- Article 20 (Administrative Leave / Excused Absence), Section 4:
- “If hazardous weather or other emergency conditions occur during the workday and an administrative order to close the workplace has not been issued, the Employer may grant excused absence for all or part of the workday if the employee provides the supervisor with acceptable written justification that a reasonable effort was made to get to work, but severe weather or other emergency conditions prevented him or her from doing so. The Employer’s decision will be fair and equitable. If the employee has a disability, his or her disability must be taken into account in determining what constitutes a reasonable effort. If the supervisor denies a written request for excused absence, upon request, the denial will be in writing.”
- Article 26 (Telework), Section 6:
- “Participation in the telework program is voluntary. However, the Employer may require employees to work at an alternate site in case of emergency situations. For example, telework-ready employees (i.e. employees with a signed telework agreement) are required to work at their approved alternate duty station during emergencies (e.g., Federal offices are closed, Federal offices are on delayed arrival, the Agency is operating under a Continuity of Operations Plan, etc.). On a case-by-case basis, a telework-ready employee may request and the Employer may provide excused absence for a part or all of the day during an emergency and/or inclement weather situations if the employees telework site is negatively impacted by the emergency (e.g., disruption of electricity or internet access, loss of heat, etc.) or if the employee’s duties are such that he or she cannot continue to work without contact with the regular worksite, or under other extenuating circumstances related to the emergency that impede the employees ability to perform telework. If excused absence is not granted, telework-ready employees must be prepared to telework for the entire workday, or take unscheduled leave, or a combination of both for the entire workday. Employees may also request LWOP if an employee does not have available paid leave or other paid time off (e.g., earned compensatory time off) to his or her credit and is impacted by the emergency.”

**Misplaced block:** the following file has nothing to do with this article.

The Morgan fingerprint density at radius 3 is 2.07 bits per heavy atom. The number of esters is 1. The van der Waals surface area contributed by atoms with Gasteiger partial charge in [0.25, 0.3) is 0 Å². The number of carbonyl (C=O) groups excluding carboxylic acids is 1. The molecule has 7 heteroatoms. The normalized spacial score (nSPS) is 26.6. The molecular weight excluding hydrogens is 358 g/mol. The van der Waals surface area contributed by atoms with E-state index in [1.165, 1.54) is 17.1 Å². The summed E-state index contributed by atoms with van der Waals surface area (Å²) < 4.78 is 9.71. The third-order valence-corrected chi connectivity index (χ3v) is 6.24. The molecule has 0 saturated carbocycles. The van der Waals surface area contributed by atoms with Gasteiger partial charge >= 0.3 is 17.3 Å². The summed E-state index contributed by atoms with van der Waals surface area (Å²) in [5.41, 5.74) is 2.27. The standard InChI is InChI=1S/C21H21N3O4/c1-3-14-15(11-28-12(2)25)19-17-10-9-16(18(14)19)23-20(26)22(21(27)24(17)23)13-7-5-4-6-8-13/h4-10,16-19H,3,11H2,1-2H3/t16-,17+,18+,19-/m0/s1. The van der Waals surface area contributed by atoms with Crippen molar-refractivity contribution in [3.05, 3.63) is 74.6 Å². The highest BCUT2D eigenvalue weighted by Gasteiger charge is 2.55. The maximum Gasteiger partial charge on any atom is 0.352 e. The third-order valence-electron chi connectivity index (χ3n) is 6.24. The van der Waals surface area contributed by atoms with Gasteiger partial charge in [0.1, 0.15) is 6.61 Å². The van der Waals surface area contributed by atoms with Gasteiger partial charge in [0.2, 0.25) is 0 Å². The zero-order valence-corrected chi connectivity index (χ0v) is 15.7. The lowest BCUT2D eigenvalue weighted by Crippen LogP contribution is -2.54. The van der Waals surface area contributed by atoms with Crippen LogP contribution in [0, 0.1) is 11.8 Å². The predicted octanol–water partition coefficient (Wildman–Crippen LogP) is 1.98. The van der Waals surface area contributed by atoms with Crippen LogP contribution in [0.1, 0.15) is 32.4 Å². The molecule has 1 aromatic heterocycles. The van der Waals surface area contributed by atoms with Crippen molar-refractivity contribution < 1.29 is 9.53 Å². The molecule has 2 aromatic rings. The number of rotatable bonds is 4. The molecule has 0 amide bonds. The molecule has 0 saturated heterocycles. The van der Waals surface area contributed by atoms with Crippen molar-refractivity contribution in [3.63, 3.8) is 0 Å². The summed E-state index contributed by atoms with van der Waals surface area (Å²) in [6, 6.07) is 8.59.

Remember that, if you wish to dispute a management decision or action, we only have a total of 30 days (from when you learn of the decision or action) to investigate, attempt formal resolution, prepare, and file a grievance. You must inform your chapter president or another chapter representative of such management decision or action immediately after you learn about it to allow us the maximum time to work on your case.
Please also remember to document all management decisions in writing. If not provided in writing, you should document oral statements in a “thank you” email to your supervisor recapping the conversation. Mark this email with delivery and read receipt requests.
If you have questions or other input on this subject, please share them with your chapter president directly.